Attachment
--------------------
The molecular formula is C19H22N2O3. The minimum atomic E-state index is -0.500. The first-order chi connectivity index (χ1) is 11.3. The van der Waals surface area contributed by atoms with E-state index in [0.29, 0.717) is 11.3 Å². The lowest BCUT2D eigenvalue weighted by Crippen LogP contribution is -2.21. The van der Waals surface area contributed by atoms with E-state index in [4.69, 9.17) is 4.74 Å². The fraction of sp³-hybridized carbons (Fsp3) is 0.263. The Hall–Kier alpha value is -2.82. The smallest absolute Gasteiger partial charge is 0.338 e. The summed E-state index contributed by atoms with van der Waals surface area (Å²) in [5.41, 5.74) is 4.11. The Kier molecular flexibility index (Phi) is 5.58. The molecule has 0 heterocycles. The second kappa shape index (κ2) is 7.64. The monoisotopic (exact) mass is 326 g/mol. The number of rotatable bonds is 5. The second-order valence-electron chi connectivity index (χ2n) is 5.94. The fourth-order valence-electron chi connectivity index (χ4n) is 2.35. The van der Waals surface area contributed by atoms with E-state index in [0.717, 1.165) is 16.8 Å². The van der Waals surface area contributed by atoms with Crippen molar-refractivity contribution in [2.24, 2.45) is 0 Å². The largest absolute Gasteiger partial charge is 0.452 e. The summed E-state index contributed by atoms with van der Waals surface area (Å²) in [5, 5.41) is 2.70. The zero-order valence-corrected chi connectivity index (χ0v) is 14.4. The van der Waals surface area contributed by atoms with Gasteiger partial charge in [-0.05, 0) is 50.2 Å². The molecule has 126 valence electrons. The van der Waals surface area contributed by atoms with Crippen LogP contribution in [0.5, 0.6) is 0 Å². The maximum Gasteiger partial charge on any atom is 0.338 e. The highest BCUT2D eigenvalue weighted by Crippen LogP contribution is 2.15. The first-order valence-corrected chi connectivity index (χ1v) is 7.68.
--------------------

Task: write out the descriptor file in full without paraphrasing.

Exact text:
The molecular formula is C19H22N2O3. The minimum atomic E-state index is -0.500. The first-order chi connectivity index (χ1) is 11.3. The van der Waals surface area contributed by atoms with E-state index in [0.29, 0.717) is 11.3 Å². The lowest BCUT2D eigenvalue weighted by Crippen LogP contribution is -2.21. The van der Waals surface area contributed by atoms with E-state index in [4.69, 9.17) is 4.74 Å². The fraction of sp³-hybridized carbons (Fsp3) is 0.263. The Hall–Kier alpha value is -2.82. The smallest absolute Gasteiger partial charge is 0.338 e. The summed E-state index contributed by atoms with van der Waals surface area (Å²) in [5.41, 5.74) is 4.11. The Kier molecular flexibility index (Phi) is 5.58. The molecule has 0 heterocycles. The second kappa shape index (κ2) is 7.64. The monoisotopic (exact) mass is 326 g/mol. The number of rotatable bonds is 5. The second-order valence-electron chi connectivity index (χ2n) is 5.94. The fourth-order valence-electron chi connectivity index (χ4n) is 2.35. The van der Waals surface area contributed by atoms with E-state index in [0.717, 1.165) is 16.8 Å². The van der Waals surface area contributed by atoms with Crippen molar-refractivity contribution in [2.24, 2.45) is 0 Å². The largest absolute Gasteiger partial charge is 0.452 e. The summed E-state index contributed by atoms with van der Waals surface area (Å²) in [5, 5.41) is 2.70. The zero-order valence-corrected chi connectivity index (χ0v) is 14.4. The van der Waals surface area contributed by atoms with Gasteiger partial charge in [-0.05, 0) is 50.2 Å². The molecule has 126 valence electrons. The van der Waals surface area contributed by atoms with Crippen LogP contribution in [0.5, 0.6) is 0 Å². The maximum Gasteiger partial charge on any atom is 0.338 e. The highest BCUT2D eigenvalue weighted by Crippen LogP contribution is 2.15. The first-order valence-corrected chi connectivity index (χ1v) is 7.68.